When it comes to writing, I have found that setting goals can be incredibly important if you (or I) actually want to achieve something in our writing.
Most writers have full time occupations that do not involve writing our darlings into existence in the form of novels, short stories, articles, or poetry. We have rent to pay, groceries to buy, and families to provide for. Hence, we go to work. This sometimes only leaves margins of time for writing—the early morning before work, after the kids are in bed, lunch breaks, etc…
When you’re writing in your “spare time”, it is so very easy to get tired, to put off that next chapter, or even next sentence, until tomorrow. Tomorrow has the uncanny ability of stretching into next week or next month, though. Life gets busy; the hours get filled, and off to bed we go, no words written.
I have found that countering this with a scheduled word/page quota for each day and week makes a huge difference. I know, your artist nature cringes at the idea of having something as mundane as a schedule forced on you, but trust me, it helps. It really helps.
The knowledge that there is some kind of referee (and yes that is you and an excel spreadsheet in this scenario) is remarkably effective at giving the extra push toward getting the writing done. Your effort is being calculated. It’s being graded in some kind of tangible manner. Use this. Let it help you.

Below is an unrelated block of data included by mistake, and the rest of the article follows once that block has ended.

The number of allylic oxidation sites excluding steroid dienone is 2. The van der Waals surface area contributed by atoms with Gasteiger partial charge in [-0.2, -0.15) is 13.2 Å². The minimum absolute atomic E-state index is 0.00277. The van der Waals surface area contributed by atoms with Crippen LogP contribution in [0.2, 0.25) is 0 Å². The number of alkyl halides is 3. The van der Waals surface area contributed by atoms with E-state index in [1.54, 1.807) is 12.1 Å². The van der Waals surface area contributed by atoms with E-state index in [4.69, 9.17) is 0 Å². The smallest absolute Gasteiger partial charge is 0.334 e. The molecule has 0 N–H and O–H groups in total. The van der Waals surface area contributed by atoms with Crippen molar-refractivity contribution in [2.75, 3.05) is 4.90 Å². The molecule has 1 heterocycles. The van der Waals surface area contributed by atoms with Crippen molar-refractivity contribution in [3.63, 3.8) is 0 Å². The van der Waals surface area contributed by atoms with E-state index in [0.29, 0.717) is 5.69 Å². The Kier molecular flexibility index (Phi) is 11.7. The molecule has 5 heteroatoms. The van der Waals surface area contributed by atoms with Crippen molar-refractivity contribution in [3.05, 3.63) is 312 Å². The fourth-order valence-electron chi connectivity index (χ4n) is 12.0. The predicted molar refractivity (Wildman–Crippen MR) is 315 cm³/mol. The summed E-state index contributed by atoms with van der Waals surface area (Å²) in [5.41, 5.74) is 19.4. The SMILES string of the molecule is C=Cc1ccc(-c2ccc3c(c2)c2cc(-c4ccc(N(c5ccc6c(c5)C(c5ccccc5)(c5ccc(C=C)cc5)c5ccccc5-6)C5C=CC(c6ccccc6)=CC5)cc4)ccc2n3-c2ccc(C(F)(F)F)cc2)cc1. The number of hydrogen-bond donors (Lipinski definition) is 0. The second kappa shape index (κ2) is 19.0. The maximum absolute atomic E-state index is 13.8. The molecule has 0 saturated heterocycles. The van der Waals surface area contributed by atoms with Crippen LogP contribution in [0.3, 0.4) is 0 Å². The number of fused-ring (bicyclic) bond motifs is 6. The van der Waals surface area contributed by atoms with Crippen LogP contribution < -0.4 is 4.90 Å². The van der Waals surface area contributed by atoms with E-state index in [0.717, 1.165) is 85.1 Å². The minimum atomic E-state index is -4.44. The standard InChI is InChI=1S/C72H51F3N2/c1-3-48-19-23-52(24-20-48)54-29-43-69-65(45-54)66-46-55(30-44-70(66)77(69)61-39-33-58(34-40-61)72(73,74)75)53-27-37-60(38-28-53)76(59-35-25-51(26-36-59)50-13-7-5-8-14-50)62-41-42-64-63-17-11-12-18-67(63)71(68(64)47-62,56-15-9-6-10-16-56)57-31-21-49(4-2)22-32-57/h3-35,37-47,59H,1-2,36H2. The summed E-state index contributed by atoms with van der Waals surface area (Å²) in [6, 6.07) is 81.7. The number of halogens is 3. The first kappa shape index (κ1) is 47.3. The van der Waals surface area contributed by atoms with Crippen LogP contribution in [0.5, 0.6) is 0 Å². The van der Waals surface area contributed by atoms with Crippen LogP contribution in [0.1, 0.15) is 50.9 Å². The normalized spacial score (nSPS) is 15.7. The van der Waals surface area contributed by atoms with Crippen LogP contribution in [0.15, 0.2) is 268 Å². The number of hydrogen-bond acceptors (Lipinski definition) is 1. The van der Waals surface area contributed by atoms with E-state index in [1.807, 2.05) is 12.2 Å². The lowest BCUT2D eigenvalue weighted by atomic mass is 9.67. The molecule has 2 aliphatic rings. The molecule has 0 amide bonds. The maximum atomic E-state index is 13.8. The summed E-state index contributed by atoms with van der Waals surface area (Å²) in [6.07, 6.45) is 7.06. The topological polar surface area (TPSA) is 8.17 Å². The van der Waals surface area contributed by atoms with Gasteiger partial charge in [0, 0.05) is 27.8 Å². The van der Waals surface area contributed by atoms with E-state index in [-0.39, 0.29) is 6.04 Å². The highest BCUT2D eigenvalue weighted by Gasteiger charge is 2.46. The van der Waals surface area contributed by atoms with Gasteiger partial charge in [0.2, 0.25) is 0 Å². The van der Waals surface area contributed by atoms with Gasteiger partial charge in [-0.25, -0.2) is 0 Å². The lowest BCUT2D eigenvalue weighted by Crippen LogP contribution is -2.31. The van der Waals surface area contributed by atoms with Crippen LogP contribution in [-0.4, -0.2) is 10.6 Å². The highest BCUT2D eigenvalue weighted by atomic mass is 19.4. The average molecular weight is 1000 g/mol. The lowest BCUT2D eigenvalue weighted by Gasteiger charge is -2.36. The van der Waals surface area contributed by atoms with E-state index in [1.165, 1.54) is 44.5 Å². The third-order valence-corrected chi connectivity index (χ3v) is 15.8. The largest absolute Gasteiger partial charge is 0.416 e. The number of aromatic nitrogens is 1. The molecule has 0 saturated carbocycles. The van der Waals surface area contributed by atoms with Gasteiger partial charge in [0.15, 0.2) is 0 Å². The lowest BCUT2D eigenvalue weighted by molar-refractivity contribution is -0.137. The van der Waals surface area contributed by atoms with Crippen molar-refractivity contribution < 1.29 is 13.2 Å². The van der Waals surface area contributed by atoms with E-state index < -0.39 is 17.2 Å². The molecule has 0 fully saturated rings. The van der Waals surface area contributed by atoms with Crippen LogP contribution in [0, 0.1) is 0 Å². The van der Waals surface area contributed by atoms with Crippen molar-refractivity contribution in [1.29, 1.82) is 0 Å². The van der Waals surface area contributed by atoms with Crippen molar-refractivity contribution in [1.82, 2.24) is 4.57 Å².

That brings us to the Yoda Problem.
Yoda’s famous line of, “Do. Or do not. There is no try.” can come into play in a couple of ways with setting goals.
Goals scare us. We’re afraid of failure, and setting up the bar might just mean that we fail to jump over it. It is easier to just let the “I’m writing a book” float out there as an abstract, artistic, someday. But, to sit down and spell out a plan of how you’re going to make it happen, well, that is something else—something bigger, something harder, something more tangible and real.
What if you set a goal and don’t make it? What if you’re supposed to write 400 words a day and can only scrape together 200?
Well, this is where Yoda’s line fails us. You see, we’re not Jedi. We’re just writers, the sculptor of words. If you can only scrape together 200 words today or every day, if you fall short of your hefty goals by half, well, you’re still incredibly further along than you were sitting back at the starting line, dreaming about writing one day.
If your goal is to write a book this year and you only write half a book, then write the other half next year.
But write. Don’t live in fear of the failure. There is a try in this situation. Give it all the try you have, but give yourself some grace, too.
Go ahead and set the bar high. Give your absolute best effort, accountable to some kind of tracking system. But also give yourself some grace when “life” happens.